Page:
Other districts intend to keep their bilingual programs waiting in the wings.
Under Proposition 227, all students are required to start out in the one-year English immersion classes. After 30 days, however, parents can seek a waiver to place their children in bilingual education classes.
To do this, a parent or guardian must go to the school and fill out a form to exempt their child from the English immersion program. The initiative says students can be granted waivers if they have physical, emotional, psychological or educational needs that would be better addressed in an alternative program.
That would be determined by the school principal and educational staff.
Each district’s response to the initiative is as distinct as its student population.
“I think it’s really kind of all over the map,” said attorney Tina Dyer, who held a workshop recently at the county Office of Education.
“Some districts are more quickly adapting to the change and others are taking a little more time,” she said. “I think this whole next year will be a year of a lot of flexibility and trying to implement this as best as they can.”
The initiative’s language has prompted a variety of interpretations among districts. For example, the initiative defines “sheltered English immersion”
— the mainstay of the one-year program — as one in which nearly all classroom instruction is in English.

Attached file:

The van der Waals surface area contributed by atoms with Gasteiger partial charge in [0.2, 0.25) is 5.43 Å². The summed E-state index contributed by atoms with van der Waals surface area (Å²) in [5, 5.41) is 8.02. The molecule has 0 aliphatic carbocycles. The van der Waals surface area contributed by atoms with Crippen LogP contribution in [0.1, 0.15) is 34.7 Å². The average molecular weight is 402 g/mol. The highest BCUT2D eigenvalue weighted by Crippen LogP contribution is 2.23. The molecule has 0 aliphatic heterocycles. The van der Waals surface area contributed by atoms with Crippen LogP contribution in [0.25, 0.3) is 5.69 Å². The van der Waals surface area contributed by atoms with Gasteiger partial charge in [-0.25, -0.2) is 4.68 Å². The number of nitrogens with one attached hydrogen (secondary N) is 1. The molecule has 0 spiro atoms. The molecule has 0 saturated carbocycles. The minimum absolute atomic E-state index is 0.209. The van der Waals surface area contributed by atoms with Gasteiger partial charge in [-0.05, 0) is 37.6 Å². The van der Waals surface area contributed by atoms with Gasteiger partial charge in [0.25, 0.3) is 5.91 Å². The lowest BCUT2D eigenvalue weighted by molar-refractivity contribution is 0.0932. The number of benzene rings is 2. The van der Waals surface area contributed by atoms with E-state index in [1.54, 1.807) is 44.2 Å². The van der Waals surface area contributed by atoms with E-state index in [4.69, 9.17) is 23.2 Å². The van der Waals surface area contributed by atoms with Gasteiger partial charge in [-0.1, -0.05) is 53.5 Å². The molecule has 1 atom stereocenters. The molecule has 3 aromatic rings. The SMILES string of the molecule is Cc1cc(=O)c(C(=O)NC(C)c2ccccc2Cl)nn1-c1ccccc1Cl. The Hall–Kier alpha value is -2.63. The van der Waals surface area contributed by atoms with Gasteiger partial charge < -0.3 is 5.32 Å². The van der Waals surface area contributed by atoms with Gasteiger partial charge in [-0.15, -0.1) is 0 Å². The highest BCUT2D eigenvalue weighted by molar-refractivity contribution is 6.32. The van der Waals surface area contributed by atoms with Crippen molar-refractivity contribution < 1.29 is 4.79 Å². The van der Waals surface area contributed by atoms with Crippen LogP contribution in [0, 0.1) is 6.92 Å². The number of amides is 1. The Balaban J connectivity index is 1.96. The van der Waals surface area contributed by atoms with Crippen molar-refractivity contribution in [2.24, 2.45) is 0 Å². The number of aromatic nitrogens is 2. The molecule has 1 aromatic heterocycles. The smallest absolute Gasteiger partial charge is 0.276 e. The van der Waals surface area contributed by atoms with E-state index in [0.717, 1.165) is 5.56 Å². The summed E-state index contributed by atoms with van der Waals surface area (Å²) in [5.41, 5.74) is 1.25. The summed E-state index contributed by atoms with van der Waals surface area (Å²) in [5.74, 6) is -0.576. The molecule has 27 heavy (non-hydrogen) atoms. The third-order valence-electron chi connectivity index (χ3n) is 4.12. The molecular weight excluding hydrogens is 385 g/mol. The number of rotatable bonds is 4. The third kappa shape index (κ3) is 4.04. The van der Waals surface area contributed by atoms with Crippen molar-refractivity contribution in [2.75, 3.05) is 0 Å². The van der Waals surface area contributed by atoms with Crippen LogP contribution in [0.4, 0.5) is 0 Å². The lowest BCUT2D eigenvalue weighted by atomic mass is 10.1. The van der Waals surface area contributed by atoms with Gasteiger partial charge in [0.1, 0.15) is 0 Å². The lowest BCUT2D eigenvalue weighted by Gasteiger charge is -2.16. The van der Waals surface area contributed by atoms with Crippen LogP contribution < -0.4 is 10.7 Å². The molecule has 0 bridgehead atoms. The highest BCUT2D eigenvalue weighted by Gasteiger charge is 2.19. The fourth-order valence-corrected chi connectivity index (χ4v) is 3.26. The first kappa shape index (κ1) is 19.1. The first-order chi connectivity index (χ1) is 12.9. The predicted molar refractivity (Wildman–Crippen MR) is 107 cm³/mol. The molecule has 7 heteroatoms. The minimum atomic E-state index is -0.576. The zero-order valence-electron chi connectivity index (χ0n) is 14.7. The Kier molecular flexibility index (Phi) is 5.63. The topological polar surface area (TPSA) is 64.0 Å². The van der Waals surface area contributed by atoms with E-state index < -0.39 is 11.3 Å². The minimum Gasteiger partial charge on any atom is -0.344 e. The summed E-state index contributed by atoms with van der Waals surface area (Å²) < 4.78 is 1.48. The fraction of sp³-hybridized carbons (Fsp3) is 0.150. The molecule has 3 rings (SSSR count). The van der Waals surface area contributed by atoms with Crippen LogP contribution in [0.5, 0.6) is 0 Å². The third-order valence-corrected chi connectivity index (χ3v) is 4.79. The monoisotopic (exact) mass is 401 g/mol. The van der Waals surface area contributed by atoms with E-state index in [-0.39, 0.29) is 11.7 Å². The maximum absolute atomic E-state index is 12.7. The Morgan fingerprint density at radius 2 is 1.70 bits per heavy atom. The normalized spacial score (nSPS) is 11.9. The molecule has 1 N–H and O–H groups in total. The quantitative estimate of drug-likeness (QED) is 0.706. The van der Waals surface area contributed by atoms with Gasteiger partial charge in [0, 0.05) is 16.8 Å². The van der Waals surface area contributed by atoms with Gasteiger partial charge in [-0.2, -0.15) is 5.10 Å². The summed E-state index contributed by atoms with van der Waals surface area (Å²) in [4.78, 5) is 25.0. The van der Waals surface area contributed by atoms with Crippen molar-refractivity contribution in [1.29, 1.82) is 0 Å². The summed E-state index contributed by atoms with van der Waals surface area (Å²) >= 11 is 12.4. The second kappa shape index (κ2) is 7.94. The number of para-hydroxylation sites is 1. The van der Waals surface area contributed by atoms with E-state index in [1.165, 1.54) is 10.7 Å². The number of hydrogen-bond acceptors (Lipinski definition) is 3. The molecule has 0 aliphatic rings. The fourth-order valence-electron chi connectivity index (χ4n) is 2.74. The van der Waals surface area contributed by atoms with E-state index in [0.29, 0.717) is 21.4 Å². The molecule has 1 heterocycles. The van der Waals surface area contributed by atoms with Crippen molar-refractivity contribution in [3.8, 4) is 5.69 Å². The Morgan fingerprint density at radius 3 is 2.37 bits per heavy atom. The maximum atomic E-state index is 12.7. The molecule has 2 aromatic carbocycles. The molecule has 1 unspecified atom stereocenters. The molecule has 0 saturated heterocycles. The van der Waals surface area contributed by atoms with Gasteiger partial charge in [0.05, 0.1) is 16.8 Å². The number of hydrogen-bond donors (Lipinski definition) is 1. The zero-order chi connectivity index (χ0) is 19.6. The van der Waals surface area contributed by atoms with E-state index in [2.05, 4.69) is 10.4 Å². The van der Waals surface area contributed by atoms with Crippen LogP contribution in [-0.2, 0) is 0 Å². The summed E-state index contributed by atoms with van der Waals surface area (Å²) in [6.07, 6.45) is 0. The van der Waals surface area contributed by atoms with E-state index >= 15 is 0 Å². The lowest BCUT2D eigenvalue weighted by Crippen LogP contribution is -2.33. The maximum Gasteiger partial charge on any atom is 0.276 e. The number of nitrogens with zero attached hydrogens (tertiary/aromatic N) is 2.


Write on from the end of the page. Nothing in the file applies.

But take a poll of local educators, and “nearly all” can mean anywhere from 60 to 95 percent instruction in English.
“My tendency is to go for a literal and conservative interpretation of the language,” said Superintendent Ken Noonan of the Oceanside School District, opting for more intensive English use.
Bill Loftus, assistant superintendent for instructional services at Vista Unified School District, was less specific, saying “certainly more than half and less than 100 percent” of teaching will be in English.
Sheri Annis, spokeswoman for English for the Children, which sponsored Proposition 227, said she would expect teachers to be using other languages no more than 5 percent of the time.
Annis said that attempts by districts to keep some bilingual programs going are “certainly not what California voters voted on.”
Still, she said, they would be considered legal options.
In the National School District, for example, administrators are compressing the time frame for giving students more concentrated English instruction.
Instead of having a 50-50 split for Spanish and English instruction in third grade, the first semester will be 50-50 and the second semester will be taught completely in English, said Superintendent George Cameron.
The Oceanside Unified district intends to offer a bilingual program that would last no more than three years, and Escondido Union elementary and middle school district is researching a similar plan. Both districts would be able to do so with the use of waivers.
The San Diego Unified School District continues to map out its options before the school year begins Aug. 31. Instead of waivers, the district is preparing “student election forms” to allow parents “to elect to be in a program, rather than waiving out of a program,” said Frank Till, deputy to the superintendent.
The district is reforming its bilingual program to provide options that could range from traditional bilingual education to English immersion, depending on what parents want for their children.
But Annis said that to comply with the initiative, such programs must demonstrate they effectively improve students’ English-language skills.